Patrick Williams is pleased with the strides he’s making for the Chicago Bulls — whether he makes the All-Rookie team or not

Jamal Collier, Chicago Tribune
·4 min read

Compared with other rookies from his draft class, Chicago Bulls forward Patrick Williams does not have the flashiest game.

He doesn’t dish out dimes like Charlotte Hornets point guard LaMelo Ball, produce spectacular highlights as often as Sacramento Kings guard Tyrese Hailburton or go viral for his violent dunks and hilarious interviews like Minnesota Timberwolves guard Anthony Edwards.

Williams’ production in his rookie season — 9.7 points and 4.7 rebounds per game with 48% shooting and an encouraging 38.7% from 3-point range while usually guarding the other team’s best player — might not leap off the page to outsiders. He was not included in a recent ESPN ranking of the top 25 players under 25.

But his play has more than justified the potential the Bulls saw in him to select him with the No. 4 pick in the 2020 draft.

“Coming in when I was drafted, I just wanted to get better every day,” Williams said at the shootaround before Sunday’s game against the Timberwolves. “I think I have done that. Just being able to grow, get experience and learn from guys like Zach (LaVine) and the rest of the guys on the team ... as long as I’m learning, as long as I’m getting better every day, I feel like that’s a good season from me.”

Williams downplayed Sunday’s matchup as a battle of any significance between him and Edwards, the No. 1 pick in the draft, even though the two have known each other since high school. Williams attempted to recruit Edwards to Florida State with him and has taken note of some of Edwards’ highlight-reel dunks, which Williams said haven’t surprised him.

Although it’s possible Williams’ lack of eye-popping stats could make it difficult for him to make the All-Rookie team, he made it clear he does not care much about individual accomplishments.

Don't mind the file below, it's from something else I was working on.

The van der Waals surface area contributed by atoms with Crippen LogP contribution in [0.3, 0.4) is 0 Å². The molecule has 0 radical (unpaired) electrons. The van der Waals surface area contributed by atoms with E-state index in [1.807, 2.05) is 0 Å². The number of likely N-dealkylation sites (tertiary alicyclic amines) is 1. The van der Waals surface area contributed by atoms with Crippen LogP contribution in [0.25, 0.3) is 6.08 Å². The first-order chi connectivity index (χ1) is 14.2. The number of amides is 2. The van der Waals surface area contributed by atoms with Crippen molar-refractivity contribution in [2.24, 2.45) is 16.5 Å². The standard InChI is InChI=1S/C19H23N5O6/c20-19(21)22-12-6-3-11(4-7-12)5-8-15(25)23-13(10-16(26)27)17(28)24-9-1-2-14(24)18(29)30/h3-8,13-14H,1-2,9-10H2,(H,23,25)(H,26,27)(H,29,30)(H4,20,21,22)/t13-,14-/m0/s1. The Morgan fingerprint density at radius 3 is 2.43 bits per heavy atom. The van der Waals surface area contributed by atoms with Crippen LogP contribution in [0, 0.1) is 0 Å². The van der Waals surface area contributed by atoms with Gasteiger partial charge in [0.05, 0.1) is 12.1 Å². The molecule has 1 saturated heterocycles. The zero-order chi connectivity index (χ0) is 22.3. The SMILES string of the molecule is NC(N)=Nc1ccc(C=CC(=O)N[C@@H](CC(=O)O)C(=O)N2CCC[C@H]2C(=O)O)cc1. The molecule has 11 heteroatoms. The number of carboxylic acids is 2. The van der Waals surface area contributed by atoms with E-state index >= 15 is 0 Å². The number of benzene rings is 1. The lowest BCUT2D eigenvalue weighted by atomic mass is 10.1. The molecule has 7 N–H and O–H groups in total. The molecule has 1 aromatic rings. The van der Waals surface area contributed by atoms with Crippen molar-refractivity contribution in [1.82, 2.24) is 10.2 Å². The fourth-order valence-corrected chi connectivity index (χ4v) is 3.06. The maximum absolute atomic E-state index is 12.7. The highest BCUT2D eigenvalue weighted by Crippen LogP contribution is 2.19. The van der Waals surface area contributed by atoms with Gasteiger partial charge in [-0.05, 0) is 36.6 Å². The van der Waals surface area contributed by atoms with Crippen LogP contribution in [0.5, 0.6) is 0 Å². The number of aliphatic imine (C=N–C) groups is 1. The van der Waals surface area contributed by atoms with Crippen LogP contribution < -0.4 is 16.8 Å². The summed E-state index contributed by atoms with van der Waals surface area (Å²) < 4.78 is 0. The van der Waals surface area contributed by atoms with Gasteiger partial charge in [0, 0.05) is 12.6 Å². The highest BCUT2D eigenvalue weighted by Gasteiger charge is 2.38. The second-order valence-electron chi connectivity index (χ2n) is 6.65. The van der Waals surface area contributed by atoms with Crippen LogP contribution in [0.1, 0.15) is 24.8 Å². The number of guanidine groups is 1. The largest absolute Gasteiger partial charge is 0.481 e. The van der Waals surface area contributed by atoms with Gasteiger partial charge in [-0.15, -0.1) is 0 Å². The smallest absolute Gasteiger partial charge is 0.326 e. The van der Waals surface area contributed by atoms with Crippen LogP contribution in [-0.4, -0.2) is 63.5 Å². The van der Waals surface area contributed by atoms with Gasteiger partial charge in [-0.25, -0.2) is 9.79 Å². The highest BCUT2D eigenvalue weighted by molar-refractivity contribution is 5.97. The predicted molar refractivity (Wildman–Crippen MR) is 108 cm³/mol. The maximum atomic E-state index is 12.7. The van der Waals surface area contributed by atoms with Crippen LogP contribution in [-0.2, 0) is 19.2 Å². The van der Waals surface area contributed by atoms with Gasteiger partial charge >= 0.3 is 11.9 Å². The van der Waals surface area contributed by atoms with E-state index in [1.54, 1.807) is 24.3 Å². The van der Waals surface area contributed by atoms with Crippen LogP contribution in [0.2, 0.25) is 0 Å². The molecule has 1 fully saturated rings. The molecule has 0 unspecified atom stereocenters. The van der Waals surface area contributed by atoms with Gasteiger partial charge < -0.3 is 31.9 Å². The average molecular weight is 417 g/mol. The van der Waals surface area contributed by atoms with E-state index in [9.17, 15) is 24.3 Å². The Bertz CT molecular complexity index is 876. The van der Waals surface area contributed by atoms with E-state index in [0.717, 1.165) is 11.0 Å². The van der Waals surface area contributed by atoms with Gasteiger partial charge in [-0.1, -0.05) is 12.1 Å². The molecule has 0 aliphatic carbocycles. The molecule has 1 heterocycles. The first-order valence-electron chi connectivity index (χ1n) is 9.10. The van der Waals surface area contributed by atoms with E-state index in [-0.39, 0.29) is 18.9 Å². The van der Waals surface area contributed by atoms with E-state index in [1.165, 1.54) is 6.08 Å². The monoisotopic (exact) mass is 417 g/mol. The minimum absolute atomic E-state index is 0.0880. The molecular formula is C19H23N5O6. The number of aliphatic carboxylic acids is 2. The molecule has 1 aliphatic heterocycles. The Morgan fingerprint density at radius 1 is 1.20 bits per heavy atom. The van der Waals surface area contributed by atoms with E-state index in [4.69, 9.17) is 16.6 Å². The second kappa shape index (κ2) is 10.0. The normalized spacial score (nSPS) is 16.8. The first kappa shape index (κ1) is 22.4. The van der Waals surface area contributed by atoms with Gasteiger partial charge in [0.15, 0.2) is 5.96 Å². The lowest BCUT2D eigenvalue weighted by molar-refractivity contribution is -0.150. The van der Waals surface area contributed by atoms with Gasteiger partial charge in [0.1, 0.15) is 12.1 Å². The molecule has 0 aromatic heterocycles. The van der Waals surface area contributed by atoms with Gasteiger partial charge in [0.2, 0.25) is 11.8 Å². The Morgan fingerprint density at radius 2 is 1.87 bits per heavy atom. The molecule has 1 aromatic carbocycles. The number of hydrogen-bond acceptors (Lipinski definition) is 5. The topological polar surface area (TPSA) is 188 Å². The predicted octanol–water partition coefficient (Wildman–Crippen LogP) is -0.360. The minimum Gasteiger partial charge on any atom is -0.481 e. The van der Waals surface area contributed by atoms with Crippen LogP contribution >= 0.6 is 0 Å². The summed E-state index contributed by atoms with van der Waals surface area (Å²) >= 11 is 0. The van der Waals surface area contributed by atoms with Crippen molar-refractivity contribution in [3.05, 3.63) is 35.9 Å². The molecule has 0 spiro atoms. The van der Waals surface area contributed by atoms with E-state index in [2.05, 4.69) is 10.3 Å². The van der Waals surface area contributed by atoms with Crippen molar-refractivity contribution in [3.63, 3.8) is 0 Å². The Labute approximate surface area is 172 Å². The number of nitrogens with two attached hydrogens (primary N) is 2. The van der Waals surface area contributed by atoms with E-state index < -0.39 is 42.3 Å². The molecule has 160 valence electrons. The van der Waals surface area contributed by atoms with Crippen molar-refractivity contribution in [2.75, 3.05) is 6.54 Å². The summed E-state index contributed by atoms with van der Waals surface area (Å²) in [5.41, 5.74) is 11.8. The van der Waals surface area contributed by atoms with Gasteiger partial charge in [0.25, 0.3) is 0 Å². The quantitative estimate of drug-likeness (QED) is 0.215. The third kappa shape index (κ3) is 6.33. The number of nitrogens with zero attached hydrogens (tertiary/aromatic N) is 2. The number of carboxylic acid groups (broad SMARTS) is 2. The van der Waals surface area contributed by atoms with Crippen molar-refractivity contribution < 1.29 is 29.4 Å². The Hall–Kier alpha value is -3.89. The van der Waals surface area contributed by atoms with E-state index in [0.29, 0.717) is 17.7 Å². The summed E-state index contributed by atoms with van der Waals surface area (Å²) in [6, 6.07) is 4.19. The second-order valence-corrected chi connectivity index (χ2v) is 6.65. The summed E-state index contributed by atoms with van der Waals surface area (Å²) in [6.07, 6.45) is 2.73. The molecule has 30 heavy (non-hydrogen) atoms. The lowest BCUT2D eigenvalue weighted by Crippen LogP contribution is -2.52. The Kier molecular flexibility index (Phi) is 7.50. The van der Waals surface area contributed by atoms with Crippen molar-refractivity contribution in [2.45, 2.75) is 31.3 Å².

“I don’t really play basketball for the accolades and things like that,” he said. “I just play because I love to play it. I’ve always been that way. It wouldn’t even really matter to me.

“I’m just trying to help my team win in any way I can. However that looks to the eye, I’m not really sure. I’m just focused on our locker room and making sure the guys in our locker room are happy with me. That’s the input I’m looking for — our coaches, teammates instead of the media.”

Williams is in the midst of one of the most unusual NBA seasons ever, let alone for a rookie adjusting to life in the pros.

He did not have the benefit of summer league to ease him in. Training camp was shortened and the schedule condensed by the pandemic. He has yet to play in front of fans at the United Center. After not starting any of his 29 games at Florida State, Williams has started all 50 games he has played for the Bulls entering Sunday.

And he got to see firsthand the business end of the NBA when the Bulls overhauled their roster on the fly at the trade deadline to bring in All-Star center Nikola Vucevic and four others.

At 19 years, 8 months, Williams is the second-youngest player in the NBA behind Oklahoma City Thunder forward Aleksej Pokusevski, and he doesn’t easily compliment himself or show much emotion during his news conferences. But he acknowledged, after a pause, that he believes he’s having a good rookie season and is happy with the strides his game has taken.

“I think from day one my teammates and coaches have been telling me to stay confident and be aggressive,” he said. “I’ve made strides in that area. I still have a long way to go, but I kind of look at it as building a foundation for the player and person I want to be five, 10, hopefully 15 years from now if I’m still playing in the NBA.

“The trials and tribulations and ups and downs of your first season, I kind of look at it like growing pains and just make sure my foundation is strong.”